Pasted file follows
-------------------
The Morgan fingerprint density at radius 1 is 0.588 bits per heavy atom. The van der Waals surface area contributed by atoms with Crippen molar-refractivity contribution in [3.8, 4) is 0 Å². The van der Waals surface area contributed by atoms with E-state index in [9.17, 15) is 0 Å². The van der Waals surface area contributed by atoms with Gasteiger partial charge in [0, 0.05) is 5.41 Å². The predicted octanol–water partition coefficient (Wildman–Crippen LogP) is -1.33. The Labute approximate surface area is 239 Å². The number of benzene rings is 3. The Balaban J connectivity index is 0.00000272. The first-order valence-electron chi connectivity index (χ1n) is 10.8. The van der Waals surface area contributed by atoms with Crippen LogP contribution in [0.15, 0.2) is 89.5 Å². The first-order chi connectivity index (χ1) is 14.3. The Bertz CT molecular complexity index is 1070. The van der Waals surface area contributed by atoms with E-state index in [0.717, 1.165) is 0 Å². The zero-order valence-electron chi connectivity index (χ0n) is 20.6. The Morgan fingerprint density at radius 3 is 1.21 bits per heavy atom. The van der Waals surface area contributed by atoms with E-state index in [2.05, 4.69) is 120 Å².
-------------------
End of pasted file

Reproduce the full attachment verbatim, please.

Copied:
The Morgan fingerprint density at radius 1 is 0.588 bits per heavy atom. The van der Waals surface area contributed by atoms with Crippen molar-refractivity contribution in [3.8, 4) is 0 Å². The van der Waals surface area contributed by atoms with E-state index in [9.17, 15) is 0 Å². The van der Waals surface area contributed by atoms with Gasteiger partial charge in [0, 0.05) is 5.41 Å². The predicted octanol–water partition coefficient (Wildman–Crippen LogP) is -1.33. The Labute approximate surface area is 239 Å². The number of benzene rings is 3. The Balaban J connectivity index is 0.00000272. The first-order valence-electron chi connectivity index (χ1n) is 10.8. The van der Waals surface area contributed by atoms with Crippen LogP contribution in [0.15, 0.2) is 89.5 Å². The first-order chi connectivity index (χ1) is 14.3. The Bertz CT molecular complexity index is 1070. The van der Waals surface area contributed by atoms with E-state index in [0.717, 1.165) is 0 Å². The zero-order valence-electron chi connectivity index (χ0n) is 20.6. The Morgan fingerprint density at radius 3 is 1.21 bits per heavy atom. The van der Waals surface area contributed by atoms with E-state index in [2.05, 4.69) is 120 Å².